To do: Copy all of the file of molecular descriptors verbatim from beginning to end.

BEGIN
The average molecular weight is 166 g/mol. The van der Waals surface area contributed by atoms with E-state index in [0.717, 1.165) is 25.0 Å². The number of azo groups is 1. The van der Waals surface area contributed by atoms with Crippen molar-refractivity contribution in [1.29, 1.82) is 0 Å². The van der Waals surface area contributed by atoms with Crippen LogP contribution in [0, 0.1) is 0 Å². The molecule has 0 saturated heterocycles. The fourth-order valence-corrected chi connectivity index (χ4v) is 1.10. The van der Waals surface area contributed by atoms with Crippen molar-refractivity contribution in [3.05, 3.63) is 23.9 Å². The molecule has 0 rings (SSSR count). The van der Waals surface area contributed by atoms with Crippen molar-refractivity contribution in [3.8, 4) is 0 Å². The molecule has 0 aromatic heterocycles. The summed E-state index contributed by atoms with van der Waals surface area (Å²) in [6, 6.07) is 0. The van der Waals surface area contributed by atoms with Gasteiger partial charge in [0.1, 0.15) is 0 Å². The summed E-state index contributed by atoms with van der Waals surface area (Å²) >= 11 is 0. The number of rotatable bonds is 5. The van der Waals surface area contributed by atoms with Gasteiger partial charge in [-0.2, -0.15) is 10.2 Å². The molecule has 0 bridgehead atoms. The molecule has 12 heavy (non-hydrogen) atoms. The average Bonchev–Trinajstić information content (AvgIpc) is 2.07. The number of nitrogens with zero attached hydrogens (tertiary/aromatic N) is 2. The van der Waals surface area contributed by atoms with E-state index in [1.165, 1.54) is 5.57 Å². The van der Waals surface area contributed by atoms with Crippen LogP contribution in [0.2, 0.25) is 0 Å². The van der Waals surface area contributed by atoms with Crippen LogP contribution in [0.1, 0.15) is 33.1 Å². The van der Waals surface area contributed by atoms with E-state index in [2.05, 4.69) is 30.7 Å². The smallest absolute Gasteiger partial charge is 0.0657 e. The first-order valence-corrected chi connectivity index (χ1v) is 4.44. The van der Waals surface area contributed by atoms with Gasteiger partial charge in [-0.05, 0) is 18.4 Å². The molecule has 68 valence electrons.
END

The average molecular weight is 166 g/mol. The van der Waals surface area contributed by atoms with E-state index in [0.717, 1.165) is 25.0 Å². The number of azo groups is 1. The van der Waals surface area contributed by atoms with Crippen molar-refractivity contribution in [1.29, 1.82) is 0 Å². The van der Waals surface area contributed by atoms with Crippen LogP contribution in [0, 0.1) is 0 Å². The molecule has 0 saturated heterocycles. The fourth-order valence-corrected chi connectivity index (χ4v) is 1.10. The van der Waals surface area contributed by atoms with Crippen molar-refractivity contribution in [3.05, 3.63) is 23.9 Å². The molecule has 0 rings (SSSR count). The van der Waals surface area contributed by atoms with Crippen molar-refractivity contribution in [3.8, 4) is 0 Å². The molecule has 0 aromatic heterocycles. The summed E-state index contributed by atoms with van der Waals surface area (Å²) in [6, 6.07) is 0. The van der Waals surface area contributed by atoms with Gasteiger partial charge in [0.1, 0.15) is 0 Å². The summed E-state index contributed by atoms with van der Waals surface area (Å²) >= 11 is 0. The number of rotatable bonds is 5. The van der Waals surface area contributed by atoms with Gasteiger partial charge in [-0.2, -0.15) is 10.2 Å². The molecule has 0 bridgehead atoms. The molecule has 12 heavy (non-hydrogen) atoms. The average Bonchev–Trinajstić information content (AvgIpc) is 2.07. The number of nitrogens with zero attached hydrogens (tertiary/aromatic N) is 2. The van der Waals surface area contributed by atoms with E-state index in [1.165, 1.54) is 5.57 Å². The van der Waals surface area contributed by atoms with Crippen LogP contribution in [0.2, 0.25) is 0 Å². The van der Waals surface area contributed by atoms with Crippen LogP contribution in [0.1, 0.15) is 33.1 Å². The van der Waals surface area contributed by atoms with E-state index in [2.05, 4.69) is 30.7 Å². The smallest absolute Gasteiger partial charge is 0.0657 e. The first-order valence-corrected chi connectivity index (χ1v) is 4.44. The van der Waals surface area contributed by atoms with Gasteiger partial charge in [-0.05, 0) is 18.4 Å². The molecule has 68 valence electrons.